Connect with us

Moving jobs – The best way to rob yourself?

Household Finance

Moving jobs – The best way to rob yourself?

Reading Time: 2 minutes

Many people, when shifting jobs, are tempted to withdraw their Retirement Fund. They do this because they believe they are young and have enough time to continue saving for retirement. Allow me to suggest that you may be actually robbing yourself.

I will explain my point by using the following example:


  • Say you are 25 years old when you start working and saving for retirement
  • You intend on retiring at 65 years of age
  • R500 is deducted from your salary at the start of every month for your retirement savings. This deduction increases over your working life as your salary grows – at 6% per year.
  • The interest your fund earns over the term is 12% per year and fees you pay are 1.5% per year


How much should you expect to have saved up at retirement?

The good news is that you should expect to have a retirement fund worth around R6 million when you’re 65! 😀

Now here’s the twist:  

At 35 years’, you decide to shift jobs. You also decide to withdraw your retirement fund; which at that time should be around R130 000. You need the money, or you’re paying off your bond, starting a business, or feel like spoiling yourself etc. You’re only 35 years right? You still have a WHOLE 30 more years until retirement.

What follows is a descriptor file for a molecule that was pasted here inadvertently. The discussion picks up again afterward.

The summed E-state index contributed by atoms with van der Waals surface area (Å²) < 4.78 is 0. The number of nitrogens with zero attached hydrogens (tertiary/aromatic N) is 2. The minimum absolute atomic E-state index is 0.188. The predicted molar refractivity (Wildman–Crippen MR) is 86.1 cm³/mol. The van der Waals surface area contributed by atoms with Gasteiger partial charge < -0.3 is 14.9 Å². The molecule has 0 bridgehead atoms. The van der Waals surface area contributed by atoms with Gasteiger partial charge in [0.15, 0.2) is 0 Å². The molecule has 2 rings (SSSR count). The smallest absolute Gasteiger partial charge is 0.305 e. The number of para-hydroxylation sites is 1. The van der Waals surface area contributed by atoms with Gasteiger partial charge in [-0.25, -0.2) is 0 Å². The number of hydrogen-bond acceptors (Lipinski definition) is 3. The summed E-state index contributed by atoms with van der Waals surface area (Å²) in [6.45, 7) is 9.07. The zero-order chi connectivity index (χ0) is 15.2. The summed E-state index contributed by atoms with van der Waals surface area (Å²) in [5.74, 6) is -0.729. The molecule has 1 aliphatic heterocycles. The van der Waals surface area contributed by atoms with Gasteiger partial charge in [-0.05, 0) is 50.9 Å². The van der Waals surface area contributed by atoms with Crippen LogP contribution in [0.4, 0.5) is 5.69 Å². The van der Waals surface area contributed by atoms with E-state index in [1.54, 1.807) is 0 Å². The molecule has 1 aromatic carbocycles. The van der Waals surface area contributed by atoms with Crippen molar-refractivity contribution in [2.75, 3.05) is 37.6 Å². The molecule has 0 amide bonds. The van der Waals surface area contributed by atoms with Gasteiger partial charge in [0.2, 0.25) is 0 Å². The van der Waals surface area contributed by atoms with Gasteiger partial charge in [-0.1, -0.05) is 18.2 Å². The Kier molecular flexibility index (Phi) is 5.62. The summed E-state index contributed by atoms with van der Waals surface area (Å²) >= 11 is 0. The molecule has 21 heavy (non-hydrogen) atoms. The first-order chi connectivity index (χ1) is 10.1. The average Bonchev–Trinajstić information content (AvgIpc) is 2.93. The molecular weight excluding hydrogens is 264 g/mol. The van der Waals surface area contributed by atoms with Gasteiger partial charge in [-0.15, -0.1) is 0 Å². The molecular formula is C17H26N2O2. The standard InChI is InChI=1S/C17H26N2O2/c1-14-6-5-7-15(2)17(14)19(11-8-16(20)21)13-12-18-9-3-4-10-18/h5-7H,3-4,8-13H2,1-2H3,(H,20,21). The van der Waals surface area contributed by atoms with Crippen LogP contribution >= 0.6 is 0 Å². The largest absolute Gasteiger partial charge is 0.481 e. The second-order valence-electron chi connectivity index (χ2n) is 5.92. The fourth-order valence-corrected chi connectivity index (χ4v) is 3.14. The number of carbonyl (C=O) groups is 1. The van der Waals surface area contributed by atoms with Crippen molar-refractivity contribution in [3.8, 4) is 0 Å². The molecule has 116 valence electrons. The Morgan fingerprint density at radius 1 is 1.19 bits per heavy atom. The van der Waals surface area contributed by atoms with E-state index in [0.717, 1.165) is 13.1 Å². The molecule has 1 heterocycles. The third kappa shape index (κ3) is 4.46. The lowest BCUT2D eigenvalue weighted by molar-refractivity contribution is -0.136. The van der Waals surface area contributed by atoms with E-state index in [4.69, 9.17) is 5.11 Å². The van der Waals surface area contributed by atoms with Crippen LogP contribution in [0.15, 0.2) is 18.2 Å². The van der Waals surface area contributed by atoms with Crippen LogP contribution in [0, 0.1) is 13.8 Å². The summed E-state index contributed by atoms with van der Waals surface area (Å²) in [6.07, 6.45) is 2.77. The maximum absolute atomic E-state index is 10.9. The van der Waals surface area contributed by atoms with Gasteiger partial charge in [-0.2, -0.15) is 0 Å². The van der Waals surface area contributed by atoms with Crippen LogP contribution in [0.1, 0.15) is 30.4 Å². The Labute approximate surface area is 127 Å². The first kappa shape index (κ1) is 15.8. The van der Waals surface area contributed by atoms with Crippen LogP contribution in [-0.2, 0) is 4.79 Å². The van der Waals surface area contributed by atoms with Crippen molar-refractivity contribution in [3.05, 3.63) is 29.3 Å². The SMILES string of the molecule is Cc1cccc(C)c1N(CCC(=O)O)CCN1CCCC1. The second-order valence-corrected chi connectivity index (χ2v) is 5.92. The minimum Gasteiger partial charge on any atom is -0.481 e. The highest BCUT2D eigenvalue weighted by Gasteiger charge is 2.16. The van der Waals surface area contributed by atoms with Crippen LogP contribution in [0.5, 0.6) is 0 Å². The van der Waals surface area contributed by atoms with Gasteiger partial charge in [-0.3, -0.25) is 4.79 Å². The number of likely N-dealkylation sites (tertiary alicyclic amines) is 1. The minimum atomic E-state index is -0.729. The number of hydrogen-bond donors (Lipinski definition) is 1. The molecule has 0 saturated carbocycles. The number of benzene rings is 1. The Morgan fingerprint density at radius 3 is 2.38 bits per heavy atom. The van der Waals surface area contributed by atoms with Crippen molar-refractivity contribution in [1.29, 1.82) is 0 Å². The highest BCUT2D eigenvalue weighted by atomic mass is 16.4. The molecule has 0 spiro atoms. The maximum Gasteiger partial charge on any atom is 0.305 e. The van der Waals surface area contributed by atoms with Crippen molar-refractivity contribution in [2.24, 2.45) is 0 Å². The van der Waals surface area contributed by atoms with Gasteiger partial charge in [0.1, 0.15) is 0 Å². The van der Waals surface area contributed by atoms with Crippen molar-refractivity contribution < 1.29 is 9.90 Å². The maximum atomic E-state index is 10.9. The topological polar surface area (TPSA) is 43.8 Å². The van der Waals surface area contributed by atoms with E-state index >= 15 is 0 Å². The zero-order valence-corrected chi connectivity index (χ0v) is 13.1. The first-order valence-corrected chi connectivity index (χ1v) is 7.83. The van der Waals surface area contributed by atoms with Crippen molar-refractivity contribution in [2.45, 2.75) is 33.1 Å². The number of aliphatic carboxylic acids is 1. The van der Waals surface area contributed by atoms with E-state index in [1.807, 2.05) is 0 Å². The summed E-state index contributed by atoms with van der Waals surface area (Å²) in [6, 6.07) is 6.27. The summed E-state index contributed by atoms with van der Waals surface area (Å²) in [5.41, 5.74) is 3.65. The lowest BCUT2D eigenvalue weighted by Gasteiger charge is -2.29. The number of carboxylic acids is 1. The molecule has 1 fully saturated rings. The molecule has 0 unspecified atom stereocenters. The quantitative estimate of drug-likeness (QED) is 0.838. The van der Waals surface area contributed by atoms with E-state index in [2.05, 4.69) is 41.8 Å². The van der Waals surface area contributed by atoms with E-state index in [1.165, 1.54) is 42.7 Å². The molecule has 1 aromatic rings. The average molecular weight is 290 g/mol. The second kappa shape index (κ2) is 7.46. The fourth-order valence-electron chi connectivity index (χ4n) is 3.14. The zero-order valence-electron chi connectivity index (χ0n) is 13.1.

By withdrawing your Fund, you would have to start saving completely from scratch. If we assume the same salary, salary growth and salary deduction % you had from 35 years’ onwards; you should now expect to have R3.5 million at retirement.

Yes! You would have forsaken 2.5 million Rands compared to your original R6 million! That is a reduction of 41% of your fund at retirement; near half of your money.

But how is that possible?”; you ask. “I only took 10 years’ worth of money; I still had 30 more years!

No. You didn’t just take 10 years’ worth of saving, you also took 30 years’ worth of the future interest your R130 000 would have earned you. This is very important to realise.

Can’t I just catch up by increasing my savings when I withdraw the money?

Well, Yes.  Sure you can, and you should! But to catch up to your original retirement fund at 65, you would have to increase your retirement savings per month by 1.7 times. This is almost double the amount, had you not withdrawn your retirement fund.

So before you withdraw that fund, remember your future retired self, and consider that you may very well be robbing him/her.



Benjamin is an Actuary working at a major financial services firm. He has experience in the valuation, design and distribution of wealth and investment products. Benjamin is insatiably passionate about teaching and empowering minds. All views expressed are Benjamin's own and neither reflect nor are influenced by the views of affiliated companies.

More in Household Finance

To Top